A Syrian artist has used the image of Gustav Klimt’s painting “The Kiss” to comment on the war raging in his homeland. In what is perhaps Klimt’s best-known work, a male and female figure are locked in an embrace, seemingly isolated from the world by their love for one another. The background of the work is a glittering gold, lacking any buildings or other environmental details.
Klimt began using gold in his painting after he visited the Basilica of San Vitale, Italy, in 1903, where he was inspired by the use of gold in religious art.
For his work titled “Freedom Graffiti,” Tammam Azzam — who was born in Damascus in 1980, but who now resides in Dubai — photoshopped the embracing figures of “The Kiss” on the front of a bombed out building in Syria.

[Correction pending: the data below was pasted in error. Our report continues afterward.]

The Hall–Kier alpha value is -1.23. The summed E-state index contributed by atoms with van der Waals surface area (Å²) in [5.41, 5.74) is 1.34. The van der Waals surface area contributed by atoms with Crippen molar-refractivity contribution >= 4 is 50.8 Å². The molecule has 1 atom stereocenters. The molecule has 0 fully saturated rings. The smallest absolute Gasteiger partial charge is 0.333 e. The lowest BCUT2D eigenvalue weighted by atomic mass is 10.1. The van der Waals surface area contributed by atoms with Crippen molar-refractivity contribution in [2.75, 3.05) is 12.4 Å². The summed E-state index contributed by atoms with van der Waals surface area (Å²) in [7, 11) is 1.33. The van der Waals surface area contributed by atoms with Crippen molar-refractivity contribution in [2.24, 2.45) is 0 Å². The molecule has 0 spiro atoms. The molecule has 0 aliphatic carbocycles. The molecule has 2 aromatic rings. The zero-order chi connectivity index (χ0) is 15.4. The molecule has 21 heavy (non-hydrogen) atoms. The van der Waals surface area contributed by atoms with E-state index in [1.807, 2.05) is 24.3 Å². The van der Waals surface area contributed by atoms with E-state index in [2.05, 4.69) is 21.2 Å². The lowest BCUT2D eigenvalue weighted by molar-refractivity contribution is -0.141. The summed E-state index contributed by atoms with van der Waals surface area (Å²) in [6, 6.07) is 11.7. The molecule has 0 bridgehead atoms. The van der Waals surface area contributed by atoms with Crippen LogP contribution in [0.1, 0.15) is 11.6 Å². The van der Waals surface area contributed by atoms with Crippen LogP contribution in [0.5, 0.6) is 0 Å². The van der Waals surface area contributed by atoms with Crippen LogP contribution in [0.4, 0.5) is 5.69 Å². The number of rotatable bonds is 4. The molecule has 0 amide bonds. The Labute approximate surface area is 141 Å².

In another work, he has placed the Mona Lisa in front of other buildings, reduced to rubble. Another of Azzam’s works commenting on the ongoing civil war, depicts a hand grenade sprouting small, colorful flowers.
The use of the icons of Western art in Azzam’s visual commentary on Syria’s civil war is striking. Although figures have been depicted in Islamic art — including the religion’s Prophet, Mohammed — such as in Mogul miniature art, depictions of people and other living beings is usually considered haram (prohibited) in Islam.